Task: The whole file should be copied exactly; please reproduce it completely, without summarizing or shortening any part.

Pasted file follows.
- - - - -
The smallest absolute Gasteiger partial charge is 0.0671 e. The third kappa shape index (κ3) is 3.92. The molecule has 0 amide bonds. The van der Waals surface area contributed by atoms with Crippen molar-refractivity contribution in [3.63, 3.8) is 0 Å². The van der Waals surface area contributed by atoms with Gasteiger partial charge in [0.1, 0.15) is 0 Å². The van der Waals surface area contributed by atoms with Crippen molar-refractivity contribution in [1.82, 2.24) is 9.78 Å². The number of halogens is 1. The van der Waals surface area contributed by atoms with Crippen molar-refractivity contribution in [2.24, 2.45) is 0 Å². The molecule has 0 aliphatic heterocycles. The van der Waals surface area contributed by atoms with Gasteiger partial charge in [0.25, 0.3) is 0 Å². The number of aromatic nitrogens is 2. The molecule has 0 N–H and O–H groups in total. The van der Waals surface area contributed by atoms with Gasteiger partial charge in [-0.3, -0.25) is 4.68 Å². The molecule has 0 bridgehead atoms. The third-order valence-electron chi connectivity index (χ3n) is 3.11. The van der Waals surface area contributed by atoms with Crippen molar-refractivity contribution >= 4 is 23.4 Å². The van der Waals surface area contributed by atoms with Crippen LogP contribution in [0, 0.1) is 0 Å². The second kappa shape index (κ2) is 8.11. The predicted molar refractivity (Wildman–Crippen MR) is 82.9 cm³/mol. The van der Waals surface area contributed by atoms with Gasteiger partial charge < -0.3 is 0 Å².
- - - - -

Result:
The smallest absolute Gasteiger partial charge is 0.0671 e. The third kappa shape index (κ3) is 3.92. The molecule has 0 amide bonds. The van der Waals surface area contributed by atoms with Crippen molar-refractivity contribution in [3.63, 3.8) is 0 Å². The van der Waals surface area contributed by atoms with Gasteiger partial charge in [0.1, 0.15) is 0 Å². The van der Waals surface area contributed by atoms with Crippen molar-refractivity contribution in [1.82, 2.24) is 9.78 Å². The number of halogens is 1. The van der Waals surface area contributed by atoms with Crippen molar-refractivity contribution in [2.24, 2.45) is 0 Å². The molecule has 0 aliphatic heterocycles. The van der Waals surface area contributed by atoms with Gasteiger partial charge in [0.25, 0.3) is 0 Å². The number of aromatic nitrogens is 2. The molecule has 0 N–H and O–H groups in total. The van der Waals surface area contributed by atoms with Gasteiger partial charge in [-0.3, -0.25) is 4.68 Å². The molecule has 0 bridgehead atoms. The third-order valence-electron chi connectivity index (χ3n) is 3.11. The van der Waals surface area contributed by atoms with Crippen molar-refractivity contribution >= 4 is 23.4 Å². The van der Waals surface area contributed by atoms with Crippen LogP contribution in [0, 0.1) is 0 Å². The second kappa shape index (κ2) is 8.11. The predicted molar refractivity (Wildman–Crippen MR) is 82.9 cm³/mol. The van der Waals surface area contributed by atoms with Gasteiger partial charge < -0.3 is 0 Å².